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OCEANPORT, N.J. (CBSNewYork/AP) — Triple Crown winner American Pharoah had another easy gallop Saturday morning at Monmouth Park, his final serious exercise before the $1.75 million Haskell Invitational.
The overwhelming 1-5 favorite for the race on Sunday was on the track shortly after 7:30 a.m. He slowly jogged from the barn area to the finish line, giving fans who lined the rail a good look at the first Triple Crown winner in 37 years.
He then turned toward the inside fence for a one-mile gallop under clear skies and a cooling breeze rippling off the nearby ocean
Assistant trainer Jimmy Barnes said “the track was good, the weather was good,” and a lot of fans came out to see him. He said the horse “looked awesome out on the track. We couldn’t be happier.”
Oceanport Councilman Joseph Irace says American Pharoah has been creating a buzz.
“Biggest day of the year. Biggest day of the season and probably the biggest day ever for the borough,” Irace said. “Everybody is excited. The town is excited.”
And that excitement translates into huge economic impact, WCBS 880’s Jim Smith reports.
Thousands Expected To Attend Haskell Invitational To See American Pharoah
“All the local hotels around here are booked,” Irace explained. “The restaurants were packed last night. The restaurants will be packed again.”
With more than 60,000 people expected at the track, Irace says to be prepared for traffic. But says officials at the local county and state level have all been coordinatin to keep things moving. The silver lining is that it shows what horse racing can bring.
“It’s showing a renewed passion for horse racing and we hope the people out in Trenton take a look at it,” Irace said. “The politicians out there.”
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On Saturday, San Antonio Spurs coach Gregg Popovich said on SiriusXM NBA Radio that Tim Duncan will play the “same boring game” in 2015-16.
Here’s the full quote:
Same boring game. He’s going to come to the game, he’s going to score X number of points and X number of rebounds. He’s going to lead, he’s going to tell me what to do during the game and then we’re going to go home. It’s going to be the same routine as usual.
At 39 years old, The Big Fundamental averaged a near double-double of 13.9 points and 9.1 boards while shooting 51.2 percent from the field last season.
Peruvian security forces liberate hostages, mostly members of the Ashaninka indigenous group, from remote jungle region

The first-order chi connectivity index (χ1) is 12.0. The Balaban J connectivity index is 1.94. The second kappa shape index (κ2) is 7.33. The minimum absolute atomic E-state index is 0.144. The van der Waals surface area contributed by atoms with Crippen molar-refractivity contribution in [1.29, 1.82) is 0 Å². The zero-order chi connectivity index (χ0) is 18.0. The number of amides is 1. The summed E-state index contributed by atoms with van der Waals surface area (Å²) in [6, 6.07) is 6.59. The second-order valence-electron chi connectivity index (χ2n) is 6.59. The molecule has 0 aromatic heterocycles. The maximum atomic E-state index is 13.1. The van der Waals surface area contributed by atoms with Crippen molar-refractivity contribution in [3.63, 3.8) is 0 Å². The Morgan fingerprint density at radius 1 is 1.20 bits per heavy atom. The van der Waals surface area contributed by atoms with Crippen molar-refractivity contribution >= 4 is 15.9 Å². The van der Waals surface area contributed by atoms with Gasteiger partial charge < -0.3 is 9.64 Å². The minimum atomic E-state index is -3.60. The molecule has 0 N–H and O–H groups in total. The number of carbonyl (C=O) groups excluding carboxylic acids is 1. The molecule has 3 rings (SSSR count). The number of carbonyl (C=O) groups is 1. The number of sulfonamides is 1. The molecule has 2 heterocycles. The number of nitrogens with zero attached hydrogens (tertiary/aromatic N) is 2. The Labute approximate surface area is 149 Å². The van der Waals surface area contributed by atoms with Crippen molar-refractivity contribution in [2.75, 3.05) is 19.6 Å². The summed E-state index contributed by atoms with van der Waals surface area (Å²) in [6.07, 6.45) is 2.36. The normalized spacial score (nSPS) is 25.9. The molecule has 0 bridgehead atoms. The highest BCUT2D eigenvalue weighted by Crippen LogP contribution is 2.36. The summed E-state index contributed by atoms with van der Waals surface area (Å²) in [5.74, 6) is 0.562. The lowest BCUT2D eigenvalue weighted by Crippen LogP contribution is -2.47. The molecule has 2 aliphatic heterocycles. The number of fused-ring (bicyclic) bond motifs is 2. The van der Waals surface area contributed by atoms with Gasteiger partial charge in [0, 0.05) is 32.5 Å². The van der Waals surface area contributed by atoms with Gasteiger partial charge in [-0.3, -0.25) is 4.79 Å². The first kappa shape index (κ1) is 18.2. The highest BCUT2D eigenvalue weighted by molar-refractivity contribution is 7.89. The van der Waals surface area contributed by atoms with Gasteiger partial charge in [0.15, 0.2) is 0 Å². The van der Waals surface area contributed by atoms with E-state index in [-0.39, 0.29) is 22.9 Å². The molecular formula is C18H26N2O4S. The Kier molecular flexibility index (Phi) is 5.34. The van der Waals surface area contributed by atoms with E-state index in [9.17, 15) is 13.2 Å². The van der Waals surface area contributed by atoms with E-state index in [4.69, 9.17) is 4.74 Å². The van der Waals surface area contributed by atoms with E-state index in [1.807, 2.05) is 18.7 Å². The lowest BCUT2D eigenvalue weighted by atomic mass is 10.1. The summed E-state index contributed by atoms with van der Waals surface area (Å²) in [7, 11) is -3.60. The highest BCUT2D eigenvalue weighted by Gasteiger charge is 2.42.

Peruvian security forces have rescued 54 adults and children, mostly members of the Ashaninka indigenous group, being held captive by Shining Path rebels in a remote jungle region, an official said on Saturday.
Anti-terrorism police chief General Jose Baella said that some of the adults were kidnapped between 20 and 30 years ago from Puerto Ocopa and nearby towns when the rebel movement was still strong.
Anyone involved in worship or production ministry is all too aware of the critical role that volume plays in worship services. Can the congregation hear the drummer? Do the people in the back row hear the Scripture reading? Are the words being sung loud enough to be understandable?
But whatever the ambient volume of the sanctuary, there is a more critical matter of volume and understanding at play. And it is one of the most glorious truths in the universe. It is implicit in our worship, but too seldom is it mentioned. When we gather to worship at our local churches, behind all our prayers and all our songs, behind all our exhortations and all our encouragements, is this stunning truth: God hears.
Has that simple, astonishing truth recently escaped you? Do you realize that, though God is all-powerful and present everywhere, he is not required to hear you? Would your engagement in corporate worship differ if you were more aware of that truth than the volume of the instruments?
Why We Don’t Hear
Consider the reasons why we cannot hear when someone calls to us.
Perhaps there is something wrong with our ears. My children often wonder if, after decades of performing live music, there is something wrong with dad’s hearing. Perhaps they are right and my hearing is failing — I prefer to think they are too far away when they are calling.
Perhaps the distance between the speaker and our listening eardrums is too far for the sounds to be intelligible. Or perhaps there is a social or relational gap between speakers and listeners, such as when a celebrity walking past a crowd believes himself too important to stop and listen to all the shouts from his adoring fans.
The God Who Hears
But consider the glorious God of the universe. First, God’s ears never fail. His hearing, after millennia of listening, is not fading. Second, God is never too far away to hear our cries. Though he is high, he regards the lowly (Psalm 138:6). These insights are precious.